'Houdini man' who survived gas explosion, WW2, ship bombing, hurricane, gangrene and drowning...dies at 95 (From The Westmorland Gazette)
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'Houdini man' who survived gas explosion, WW2, ship bombing, hurricane, gangrene and drowning...dies at 95
A MAN who cheated death more than half a dozen times before going on to become the head of an accident prevention charity, has died at the age of 95.
William Gemmell Alexander, a former Sedbergh School pupil who lived in Dent and Kendal as an adult, earned an MBE for his war-time work.
He and later served as director general of the Royal Society for the Prevention of Accidents (RoSPA), after:
- Surviving a gas explosion as a baby.
- Escaping from German soldiers in Second World War in full British uniform.
- Escaping unscathed after the attempted bombing of a ship he was asleep on.
- Surviving a hurricane which flattened his house while he was inside it.
- Almost losing his leg to gangrene.
- Surviving a wounded knee in the Second World War.
l Almost drowning after becoming caught underneath a sinking ship – escaping only because a large wave smashed the ship and cut him free.
He also saved the life of his daughter, Alison, from drowning while the family was living on the Gilbert and Ellice Islands in the Pacific Ocean.
“He was a bit of a Houdini,” explained son, Harvey Alexander. “He was very lucky. He led a very full life, at any rate!”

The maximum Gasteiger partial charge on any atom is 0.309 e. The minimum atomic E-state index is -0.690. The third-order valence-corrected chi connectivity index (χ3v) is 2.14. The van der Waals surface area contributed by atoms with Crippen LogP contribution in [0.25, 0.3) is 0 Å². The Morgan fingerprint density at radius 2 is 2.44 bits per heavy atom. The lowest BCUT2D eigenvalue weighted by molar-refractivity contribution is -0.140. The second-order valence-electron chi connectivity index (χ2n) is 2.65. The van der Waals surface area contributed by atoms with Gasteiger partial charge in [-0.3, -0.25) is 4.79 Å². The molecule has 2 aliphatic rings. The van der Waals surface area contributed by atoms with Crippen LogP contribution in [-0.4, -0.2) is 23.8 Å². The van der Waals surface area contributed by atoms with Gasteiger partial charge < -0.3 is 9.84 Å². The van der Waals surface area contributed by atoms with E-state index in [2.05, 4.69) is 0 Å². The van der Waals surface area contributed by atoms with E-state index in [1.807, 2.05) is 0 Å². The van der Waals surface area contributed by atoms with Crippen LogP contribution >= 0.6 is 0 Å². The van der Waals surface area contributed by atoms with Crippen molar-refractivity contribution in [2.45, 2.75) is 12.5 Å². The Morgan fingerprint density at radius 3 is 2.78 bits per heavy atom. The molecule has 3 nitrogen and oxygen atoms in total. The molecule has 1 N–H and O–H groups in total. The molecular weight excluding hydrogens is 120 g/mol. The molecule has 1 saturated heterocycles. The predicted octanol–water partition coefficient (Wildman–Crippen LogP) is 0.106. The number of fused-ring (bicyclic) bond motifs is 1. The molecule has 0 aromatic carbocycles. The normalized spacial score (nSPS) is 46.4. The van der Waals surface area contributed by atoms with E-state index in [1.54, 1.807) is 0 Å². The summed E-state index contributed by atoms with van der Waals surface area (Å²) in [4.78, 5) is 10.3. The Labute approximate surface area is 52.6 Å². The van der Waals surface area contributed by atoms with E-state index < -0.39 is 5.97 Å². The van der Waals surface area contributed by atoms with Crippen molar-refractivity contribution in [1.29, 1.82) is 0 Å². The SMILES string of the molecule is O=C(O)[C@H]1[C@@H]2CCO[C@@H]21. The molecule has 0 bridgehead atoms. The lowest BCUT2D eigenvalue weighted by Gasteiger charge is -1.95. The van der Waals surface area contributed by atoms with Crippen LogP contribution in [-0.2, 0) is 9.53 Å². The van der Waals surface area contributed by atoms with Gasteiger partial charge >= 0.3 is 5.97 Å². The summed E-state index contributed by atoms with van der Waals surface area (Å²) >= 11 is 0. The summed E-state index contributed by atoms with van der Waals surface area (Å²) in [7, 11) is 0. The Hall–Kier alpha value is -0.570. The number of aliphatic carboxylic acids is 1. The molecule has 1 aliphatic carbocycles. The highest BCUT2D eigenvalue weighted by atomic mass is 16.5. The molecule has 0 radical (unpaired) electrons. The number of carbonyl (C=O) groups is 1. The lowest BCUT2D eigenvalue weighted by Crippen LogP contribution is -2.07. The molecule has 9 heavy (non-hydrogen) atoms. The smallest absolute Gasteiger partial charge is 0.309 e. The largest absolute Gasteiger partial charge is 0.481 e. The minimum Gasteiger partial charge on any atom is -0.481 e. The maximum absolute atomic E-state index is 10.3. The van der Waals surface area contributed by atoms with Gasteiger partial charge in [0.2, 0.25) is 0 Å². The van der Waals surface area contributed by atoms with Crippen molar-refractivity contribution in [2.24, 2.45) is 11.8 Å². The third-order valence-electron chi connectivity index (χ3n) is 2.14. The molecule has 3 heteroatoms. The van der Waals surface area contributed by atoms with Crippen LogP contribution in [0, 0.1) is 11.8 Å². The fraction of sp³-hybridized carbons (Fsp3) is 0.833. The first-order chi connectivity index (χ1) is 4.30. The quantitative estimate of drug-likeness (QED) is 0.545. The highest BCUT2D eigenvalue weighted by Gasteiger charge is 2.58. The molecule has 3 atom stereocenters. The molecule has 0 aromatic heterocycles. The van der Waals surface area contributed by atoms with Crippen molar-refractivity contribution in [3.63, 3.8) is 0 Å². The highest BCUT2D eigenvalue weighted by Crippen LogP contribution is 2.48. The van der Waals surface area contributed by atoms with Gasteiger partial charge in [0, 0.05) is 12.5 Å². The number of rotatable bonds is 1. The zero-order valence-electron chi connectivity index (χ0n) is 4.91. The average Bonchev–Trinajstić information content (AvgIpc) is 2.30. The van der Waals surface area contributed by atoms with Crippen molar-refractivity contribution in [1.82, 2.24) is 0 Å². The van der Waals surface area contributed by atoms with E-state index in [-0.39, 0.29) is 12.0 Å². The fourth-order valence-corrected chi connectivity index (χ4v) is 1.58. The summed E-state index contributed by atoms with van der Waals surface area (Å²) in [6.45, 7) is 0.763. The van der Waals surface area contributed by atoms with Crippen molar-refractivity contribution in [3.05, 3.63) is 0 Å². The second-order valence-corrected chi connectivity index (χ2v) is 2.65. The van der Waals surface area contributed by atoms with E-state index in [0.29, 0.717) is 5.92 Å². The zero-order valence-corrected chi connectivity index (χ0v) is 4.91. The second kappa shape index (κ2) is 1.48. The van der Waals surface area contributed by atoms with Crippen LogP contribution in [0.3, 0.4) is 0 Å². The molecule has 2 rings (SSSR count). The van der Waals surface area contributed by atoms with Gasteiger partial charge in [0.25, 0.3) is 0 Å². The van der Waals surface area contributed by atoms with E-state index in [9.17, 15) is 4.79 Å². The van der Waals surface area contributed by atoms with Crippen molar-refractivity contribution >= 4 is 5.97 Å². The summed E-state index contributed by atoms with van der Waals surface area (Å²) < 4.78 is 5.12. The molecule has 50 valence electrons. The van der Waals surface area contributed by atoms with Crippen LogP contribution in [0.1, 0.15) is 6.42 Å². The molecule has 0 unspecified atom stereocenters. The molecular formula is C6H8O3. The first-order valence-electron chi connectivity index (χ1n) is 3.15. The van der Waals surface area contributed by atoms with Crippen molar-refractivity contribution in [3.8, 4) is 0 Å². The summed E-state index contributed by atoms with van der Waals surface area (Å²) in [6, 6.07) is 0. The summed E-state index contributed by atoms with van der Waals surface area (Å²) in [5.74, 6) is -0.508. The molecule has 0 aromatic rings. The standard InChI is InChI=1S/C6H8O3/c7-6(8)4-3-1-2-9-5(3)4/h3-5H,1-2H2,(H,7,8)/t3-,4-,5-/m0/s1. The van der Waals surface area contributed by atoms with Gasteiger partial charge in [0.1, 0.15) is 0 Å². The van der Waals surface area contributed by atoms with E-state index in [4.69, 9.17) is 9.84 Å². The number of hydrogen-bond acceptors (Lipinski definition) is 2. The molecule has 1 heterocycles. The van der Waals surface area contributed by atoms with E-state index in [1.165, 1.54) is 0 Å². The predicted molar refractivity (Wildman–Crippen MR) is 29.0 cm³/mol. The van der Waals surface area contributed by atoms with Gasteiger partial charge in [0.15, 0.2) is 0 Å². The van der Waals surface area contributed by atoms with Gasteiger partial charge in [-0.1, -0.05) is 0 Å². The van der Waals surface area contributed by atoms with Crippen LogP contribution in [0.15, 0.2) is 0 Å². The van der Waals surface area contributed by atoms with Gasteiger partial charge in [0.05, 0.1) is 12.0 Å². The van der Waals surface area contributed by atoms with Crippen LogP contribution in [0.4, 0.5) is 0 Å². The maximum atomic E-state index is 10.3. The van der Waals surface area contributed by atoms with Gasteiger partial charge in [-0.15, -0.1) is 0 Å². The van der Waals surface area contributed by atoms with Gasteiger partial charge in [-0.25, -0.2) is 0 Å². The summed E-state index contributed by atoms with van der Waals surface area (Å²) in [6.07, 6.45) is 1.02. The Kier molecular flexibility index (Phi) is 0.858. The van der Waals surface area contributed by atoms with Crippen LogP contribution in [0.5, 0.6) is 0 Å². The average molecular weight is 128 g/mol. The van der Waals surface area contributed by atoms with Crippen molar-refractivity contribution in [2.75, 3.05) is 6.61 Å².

Mr Alexander, known as Gemmell, was born in 1918 in Cheshire and attended Sedbergh School from 1932 onwards.
It was during his time at Sedbergh that he developed his love of walking and as a 60-year-old climbed Ben Nevis, Scafell Pike and Snowdon in just 24 hours.
At the age of 70, to celebrate his birthday, he walked the Yorkshire Three Peaks twice on the same day.
In the years after he left school he joined expeditions to Lapland, the Cayman Islands and Iceland, where his met his future wife, Rona, with whom he had five children.
After reading law at Oxford he enjoyed a glittering military career, serving as a 2nd Lieutenant in the 5th Army Division.
He served in France until the Dunkirk evacuation.
Unfortunately he missed the evacuation and was forced to hide in a friend’s attic until he could ‘make a dash for it’ – in full uniform.
On his return he was posted to Africa with the Eighth Army and was promoted to captain and then major after his senior officers were both killed.
He was involved in desert fighting, alongside his brother, who did not survive, and also took part in beach landings in Sicily and Italy.
Later, he was present at the capture of the Belsen concentration camp.
In 1946, he began several years of travelling the world with the Colonial Service.
After returning to England he worked at the Co-operative Wholesale Society and the International Co-operative Alliance, before serving with RoSPA and then as the county road safety officer for West Yorkshire.
Mr Alexander lived in Dent following his retirement and moved to the Riverside nursing home in Kendal at the age of 90.
His funeral will be held on Thursday June 26 at noon at St Andrew’s Church, Dent.
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